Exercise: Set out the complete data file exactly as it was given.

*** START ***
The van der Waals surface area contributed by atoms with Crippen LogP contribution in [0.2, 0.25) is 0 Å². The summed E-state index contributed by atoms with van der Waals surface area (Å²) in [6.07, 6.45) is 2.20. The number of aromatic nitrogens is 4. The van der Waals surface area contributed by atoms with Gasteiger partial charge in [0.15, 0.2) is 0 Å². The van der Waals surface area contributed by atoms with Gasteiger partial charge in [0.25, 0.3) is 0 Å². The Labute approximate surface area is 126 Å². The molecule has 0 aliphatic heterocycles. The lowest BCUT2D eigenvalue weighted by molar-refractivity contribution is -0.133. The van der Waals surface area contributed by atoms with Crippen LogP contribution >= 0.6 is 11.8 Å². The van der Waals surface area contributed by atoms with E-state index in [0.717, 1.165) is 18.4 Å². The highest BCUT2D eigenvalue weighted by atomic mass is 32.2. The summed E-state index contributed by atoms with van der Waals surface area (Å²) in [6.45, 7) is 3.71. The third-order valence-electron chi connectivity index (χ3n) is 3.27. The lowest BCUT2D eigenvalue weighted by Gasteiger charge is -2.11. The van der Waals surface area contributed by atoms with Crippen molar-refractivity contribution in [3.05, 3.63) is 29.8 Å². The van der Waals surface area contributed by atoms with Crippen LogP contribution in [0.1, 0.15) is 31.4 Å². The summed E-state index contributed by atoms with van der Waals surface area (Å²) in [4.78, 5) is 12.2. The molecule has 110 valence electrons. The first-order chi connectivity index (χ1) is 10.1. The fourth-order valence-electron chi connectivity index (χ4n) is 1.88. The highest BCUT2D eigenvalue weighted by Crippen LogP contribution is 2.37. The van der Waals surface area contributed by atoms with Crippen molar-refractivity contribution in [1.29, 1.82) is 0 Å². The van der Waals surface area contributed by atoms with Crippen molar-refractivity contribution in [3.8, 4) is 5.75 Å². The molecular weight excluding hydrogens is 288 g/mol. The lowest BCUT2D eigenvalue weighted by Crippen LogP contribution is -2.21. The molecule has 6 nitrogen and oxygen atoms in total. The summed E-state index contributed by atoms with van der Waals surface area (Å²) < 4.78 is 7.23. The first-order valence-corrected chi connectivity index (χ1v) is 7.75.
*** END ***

The van der Waals surface area contributed by atoms with Crippen LogP contribution in [0.2, 0.25) is 0 Å². The summed E-state index contributed by atoms with van der Waals surface area (Å²) in [6.07, 6.45) is 2.20. The number of aromatic nitrogens is 4. The van der Waals surface area contributed by atoms with Gasteiger partial charge in [0.15, 0.2) is 0 Å². The van der Waals surface area contributed by atoms with Gasteiger partial charge in [0.25, 0.3) is 0 Å². The Labute approximate surface area is 126 Å². The molecule has 0 aliphatic heterocycles. The lowest BCUT2D eigenvalue weighted by molar-refractivity contribution is -0.133. The van der Waals surface area contributed by atoms with Crippen LogP contribution >= 0.6 is 11.8 Å². The van der Waals surface area contributed by atoms with E-state index in [0.717, 1.165) is 18.4 Å². The highest BCUT2D eigenvalue weighted by atomic mass is 32.2. The summed E-state index contributed by atoms with van der Waals surface area (Å²) in [6.45, 7) is 3.71. The third-order valence-electron chi connectivity index (χ3n) is 3.27. The lowest BCUT2D eigenvalue weighted by Gasteiger charge is -2.11. The van der Waals surface area contributed by atoms with Crippen molar-refractivity contribution in [3.05, 3.63) is 29.8 Å². The van der Waals surface area contributed by atoms with Crippen LogP contribution in [0.1, 0.15) is 31.4 Å². The summed E-state index contributed by atoms with van der Waals surface area (Å²) in [4.78, 5) is 12.2. The molecule has 110 valence electrons. The first-order chi connectivity index (χ1) is 10.1. The fourth-order valence-electron chi connectivity index (χ4n) is 1.88. The highest BCUT2D eigenvalue weighted by Crippen LogP contribution is 2.37. The van der Waals surface area contributed by atoms with Crippen molar-refractivity contribution in [1.29, 1.82) is 0 Å². The van der Waals surface area contributed by atoms with Crippen molar-refractivity contribution in [3.8, 4) is 5.75 Å². The molecular weight excluding hydrogens is 288 g/mol. The lowest BCUT2D eigenvalue weighted by Crippen LogP contribution is -2.21. The molecule has 6 nitrogen and oxygen atoms in total. The summed E-state index contributed by atoms with van der Waals surface area (Å²) < 4.78 is 7.23. The first-order valence-corrected chi connectivity index (χ1v) is 7.75.